Our modern life is overwhelmed by a culture of consumerism whose effects are far reaching to all people. This culture has led to many people trying to affirm their self identity and seek happiness by engaging in extensive consumption of products. To fuel this need for goods, more products are continuing to flood the market so as to sate our seemingly unquenchable thirst for products.
The ancient teachings of Buddha offer some insights into how this culture can be taken into perspective and even broken. This paper will analyze the Four Noble Truths as offered by Buddha so as to ascertain if these truths can be used to overcome the bondage of materialism that has consumed modern man.
The teachings of Buddha were considered as a raft through which man would be able to move from his current position of discontent to a farther shore of content. The “Four Noble Truths” are principles that are fundamental to the Buddhist philosophy. The first noble truth states that “Life means suffering”.
This truth points to the inevitability of man to avoid physical pain and misery over his lifetime. It also reveals that there are positive experiences which man experiences in his lifetime. Buddha affirms that these positive experiences are temporal and they pass away with time.
The culture of constantly consuming products is mostly in a bid to find true happiness. However, the teachings of Buddha rightfully state that this is only a temporal consolation. Through Buddha’s teachings, we can see that suffering is inevitable and therefore not something to try to avoid at whatever costs.
The second Noble Truth states that “The origin of suffering is attachment”. As such, suffering is seen as springing from our desires, passions and clinging to objects that we hold dear. Buddha declares that since the objects of our affection are only temporal we cause ourselves great pain when we loss them. With this in mind, people should avoid attaching too much to their material possessions since they are temporal. By doing this, people can save themselves from heart ache that comes from the loss that inevitably follows.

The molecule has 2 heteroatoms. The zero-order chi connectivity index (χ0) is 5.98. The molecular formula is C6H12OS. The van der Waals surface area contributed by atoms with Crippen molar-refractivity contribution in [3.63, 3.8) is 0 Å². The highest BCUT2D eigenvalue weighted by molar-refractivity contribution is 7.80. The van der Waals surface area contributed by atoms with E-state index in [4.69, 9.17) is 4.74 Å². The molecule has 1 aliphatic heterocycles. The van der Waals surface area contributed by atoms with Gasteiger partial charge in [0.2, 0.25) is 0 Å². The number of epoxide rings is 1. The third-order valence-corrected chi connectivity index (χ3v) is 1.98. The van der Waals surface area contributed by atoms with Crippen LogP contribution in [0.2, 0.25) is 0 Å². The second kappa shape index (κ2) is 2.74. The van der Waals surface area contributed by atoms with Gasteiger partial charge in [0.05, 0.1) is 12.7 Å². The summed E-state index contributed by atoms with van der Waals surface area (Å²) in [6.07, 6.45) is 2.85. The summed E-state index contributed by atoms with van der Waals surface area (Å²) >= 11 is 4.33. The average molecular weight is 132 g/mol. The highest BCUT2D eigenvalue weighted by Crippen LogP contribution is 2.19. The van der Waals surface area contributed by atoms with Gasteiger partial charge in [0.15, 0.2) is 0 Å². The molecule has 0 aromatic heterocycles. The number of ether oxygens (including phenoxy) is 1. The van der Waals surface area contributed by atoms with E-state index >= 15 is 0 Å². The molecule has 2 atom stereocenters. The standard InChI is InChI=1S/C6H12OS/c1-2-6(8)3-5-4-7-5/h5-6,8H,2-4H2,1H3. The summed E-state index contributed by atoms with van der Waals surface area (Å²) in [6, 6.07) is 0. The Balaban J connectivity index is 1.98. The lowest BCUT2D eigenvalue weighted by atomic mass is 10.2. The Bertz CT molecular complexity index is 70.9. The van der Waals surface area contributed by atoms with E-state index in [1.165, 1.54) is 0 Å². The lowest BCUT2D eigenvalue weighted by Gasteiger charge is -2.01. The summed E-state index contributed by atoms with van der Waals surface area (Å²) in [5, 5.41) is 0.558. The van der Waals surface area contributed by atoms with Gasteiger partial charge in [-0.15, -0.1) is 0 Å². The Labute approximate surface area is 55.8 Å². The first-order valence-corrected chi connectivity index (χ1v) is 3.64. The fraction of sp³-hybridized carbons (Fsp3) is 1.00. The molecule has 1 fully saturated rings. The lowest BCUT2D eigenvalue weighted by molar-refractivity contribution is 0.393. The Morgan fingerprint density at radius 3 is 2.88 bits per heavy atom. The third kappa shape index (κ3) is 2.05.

The third truth claims that “the cessation of suffering is attainable”. As such, man is not without a means by which he can alleviate his suffering that Buddha attributes to his earthly attachments.
However, this teaching prescribes a different path to terminating suffering from the one that our modern culture applies. While our culture emphasis attainment of wealth and power as the only means through which suffering can be contained, Buddha reveals that suffering can be removed by the human act of detaching ourselves from our previous attachments.
In conclusion, Buddha also offers a solution to the problem of suffering that man has. This is in the Forth Noble truth which proposes a balance between self over-indulgence and self-mortification which involves denying yourself off everything. This is the balance that man must try to attain so as to avoid the ills that the culture of consumerism brings.
This means that people should not altogether disengage from their consumption. Instead, moderation needs to be exercised so as to bring about peace of mind as well as avoid the wastage that over indulgence in consumerism causes.
This paper set out to assess the relevance of Buddha’s teachings in light of the over indulgence in consumerism that people face in the current age. It has been discovered that the teachings of Buddha can be used to reduce this culture since these teachings clarify that the problem that man tries to solve through overconsumption of products cannot be solved by this means. It is my belief that by applying these teachings of Buddha, the “cycle of self-identity through materialistic consumerism” can be broken.